A key recommendation from the workshop was the need to engage with the private sector. Considering the increasing production and marketing of commercial complementary foods in the country, participants believed there was a need to increase knowledge and common understanding among all stakeholders (including caregivers, communities and the private sector) towards promoting the production and consumption of nutrient-dense complementary foods. The private sector delivers health, WASH and nutrition services and products alongside the government. Strengthening partnerships and working together with the private sector would help ensure the appropriate products and services are delivered to children aged 6–23 months.

To promote diets that are of appropriate nutritional value, locally available and affordable for children aged 6–23 months, it was recommended to develop context-specific food recipes. UNICEF, in collaboration with the Ministry of Health, took the lead to address this, and the initiative began by conducting a field assessment to identify locally available foods and examine eating habits of communities. The findings will inform recipes to be produced for Oromia, Amhara, Afar, Somali, Gambela and the Southern Nations, Nationalities and Peoples (SNNP) and Sidama regions.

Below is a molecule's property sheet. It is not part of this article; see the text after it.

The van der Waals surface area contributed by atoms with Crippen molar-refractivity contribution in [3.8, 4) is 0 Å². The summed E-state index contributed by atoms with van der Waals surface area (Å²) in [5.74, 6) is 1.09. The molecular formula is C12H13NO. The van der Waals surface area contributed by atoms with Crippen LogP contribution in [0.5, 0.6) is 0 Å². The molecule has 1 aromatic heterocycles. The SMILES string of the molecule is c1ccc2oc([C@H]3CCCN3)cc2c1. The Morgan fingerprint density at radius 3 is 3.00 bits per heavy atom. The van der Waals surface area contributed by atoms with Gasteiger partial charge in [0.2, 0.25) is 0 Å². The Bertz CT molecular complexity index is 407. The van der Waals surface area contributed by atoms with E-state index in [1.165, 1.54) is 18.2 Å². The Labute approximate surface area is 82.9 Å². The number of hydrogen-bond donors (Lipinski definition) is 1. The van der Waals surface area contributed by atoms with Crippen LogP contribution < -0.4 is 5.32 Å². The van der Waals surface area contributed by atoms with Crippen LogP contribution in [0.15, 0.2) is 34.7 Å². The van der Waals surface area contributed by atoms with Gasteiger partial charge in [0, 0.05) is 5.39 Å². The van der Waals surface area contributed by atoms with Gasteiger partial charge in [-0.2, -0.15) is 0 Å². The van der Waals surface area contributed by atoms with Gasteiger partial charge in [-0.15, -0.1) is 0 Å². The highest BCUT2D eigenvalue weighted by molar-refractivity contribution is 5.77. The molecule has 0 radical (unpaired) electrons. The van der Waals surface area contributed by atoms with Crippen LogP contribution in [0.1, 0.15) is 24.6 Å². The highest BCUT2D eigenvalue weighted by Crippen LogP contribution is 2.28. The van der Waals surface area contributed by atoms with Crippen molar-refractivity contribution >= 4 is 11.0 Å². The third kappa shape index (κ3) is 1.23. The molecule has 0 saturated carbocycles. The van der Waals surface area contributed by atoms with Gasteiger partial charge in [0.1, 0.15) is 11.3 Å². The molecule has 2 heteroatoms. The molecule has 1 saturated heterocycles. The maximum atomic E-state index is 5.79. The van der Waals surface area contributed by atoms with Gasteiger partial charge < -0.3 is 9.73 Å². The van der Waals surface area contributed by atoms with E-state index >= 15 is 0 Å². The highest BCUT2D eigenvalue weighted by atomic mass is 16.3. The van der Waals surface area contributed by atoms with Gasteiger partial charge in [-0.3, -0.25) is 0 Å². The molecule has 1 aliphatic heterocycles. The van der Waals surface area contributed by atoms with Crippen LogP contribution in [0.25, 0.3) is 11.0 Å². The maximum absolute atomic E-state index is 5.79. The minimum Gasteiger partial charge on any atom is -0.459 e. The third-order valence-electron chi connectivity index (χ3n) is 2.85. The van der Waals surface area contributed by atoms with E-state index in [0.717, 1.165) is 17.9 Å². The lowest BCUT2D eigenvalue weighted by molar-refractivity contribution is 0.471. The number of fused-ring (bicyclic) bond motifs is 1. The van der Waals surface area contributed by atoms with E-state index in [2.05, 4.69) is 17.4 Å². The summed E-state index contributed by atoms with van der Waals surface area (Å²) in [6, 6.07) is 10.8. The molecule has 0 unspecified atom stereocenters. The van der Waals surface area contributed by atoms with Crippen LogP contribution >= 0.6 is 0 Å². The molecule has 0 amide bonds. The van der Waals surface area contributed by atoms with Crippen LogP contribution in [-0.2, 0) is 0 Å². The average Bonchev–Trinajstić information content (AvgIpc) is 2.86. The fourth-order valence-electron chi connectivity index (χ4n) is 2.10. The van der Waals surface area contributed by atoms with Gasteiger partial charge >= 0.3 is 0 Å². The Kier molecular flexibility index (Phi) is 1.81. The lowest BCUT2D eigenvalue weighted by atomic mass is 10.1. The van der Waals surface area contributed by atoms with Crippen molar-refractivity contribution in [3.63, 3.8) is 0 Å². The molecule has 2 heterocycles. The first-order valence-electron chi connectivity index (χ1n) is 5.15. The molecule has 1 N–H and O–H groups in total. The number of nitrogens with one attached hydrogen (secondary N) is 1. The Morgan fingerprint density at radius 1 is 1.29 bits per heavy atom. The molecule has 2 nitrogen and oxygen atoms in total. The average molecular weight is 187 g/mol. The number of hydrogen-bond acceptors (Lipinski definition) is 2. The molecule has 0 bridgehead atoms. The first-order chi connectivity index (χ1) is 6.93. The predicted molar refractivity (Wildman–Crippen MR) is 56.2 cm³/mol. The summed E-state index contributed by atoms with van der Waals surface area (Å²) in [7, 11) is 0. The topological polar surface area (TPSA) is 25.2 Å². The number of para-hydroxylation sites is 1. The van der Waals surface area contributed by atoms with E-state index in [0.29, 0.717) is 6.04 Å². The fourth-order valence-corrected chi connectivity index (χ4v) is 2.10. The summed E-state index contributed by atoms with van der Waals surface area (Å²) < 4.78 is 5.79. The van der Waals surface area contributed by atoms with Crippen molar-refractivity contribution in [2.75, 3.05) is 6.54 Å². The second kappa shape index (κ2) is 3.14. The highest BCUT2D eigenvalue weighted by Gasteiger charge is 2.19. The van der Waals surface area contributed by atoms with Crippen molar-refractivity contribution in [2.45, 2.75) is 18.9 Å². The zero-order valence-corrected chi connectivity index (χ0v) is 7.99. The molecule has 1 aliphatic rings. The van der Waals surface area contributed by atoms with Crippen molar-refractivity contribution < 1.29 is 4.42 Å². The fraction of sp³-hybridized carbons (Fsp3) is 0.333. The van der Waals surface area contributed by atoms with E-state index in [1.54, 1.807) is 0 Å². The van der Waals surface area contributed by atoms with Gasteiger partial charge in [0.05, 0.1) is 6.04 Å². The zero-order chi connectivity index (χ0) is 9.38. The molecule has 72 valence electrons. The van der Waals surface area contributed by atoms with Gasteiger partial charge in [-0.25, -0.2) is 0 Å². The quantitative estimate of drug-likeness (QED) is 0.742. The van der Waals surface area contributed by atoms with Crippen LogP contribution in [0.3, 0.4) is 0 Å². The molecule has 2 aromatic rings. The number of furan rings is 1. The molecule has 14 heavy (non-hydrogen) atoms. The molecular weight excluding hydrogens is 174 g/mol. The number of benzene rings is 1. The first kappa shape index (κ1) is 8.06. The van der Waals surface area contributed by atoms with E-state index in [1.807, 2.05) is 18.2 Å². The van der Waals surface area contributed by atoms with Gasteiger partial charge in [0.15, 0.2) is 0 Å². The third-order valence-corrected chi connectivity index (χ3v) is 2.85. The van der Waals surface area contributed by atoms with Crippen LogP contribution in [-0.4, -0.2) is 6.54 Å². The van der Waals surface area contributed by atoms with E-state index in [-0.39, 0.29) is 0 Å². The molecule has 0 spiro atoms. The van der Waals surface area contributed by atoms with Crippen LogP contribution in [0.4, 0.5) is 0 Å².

Cultural and religious beliefs play a significant role in driving IYCF practices. It was found that, without the involvement of religious and clan leaders and community volunteers in existing nutrition programmes, it would remain difficult to improve children’s diets and the uptake of nutrition services. Improving the nutrition literacy of these key community members was therefore included as crucial intervention. As a result, UNICEF has supported the government to develop orientation manuals for religious leaders, which are currently under review for endorsement.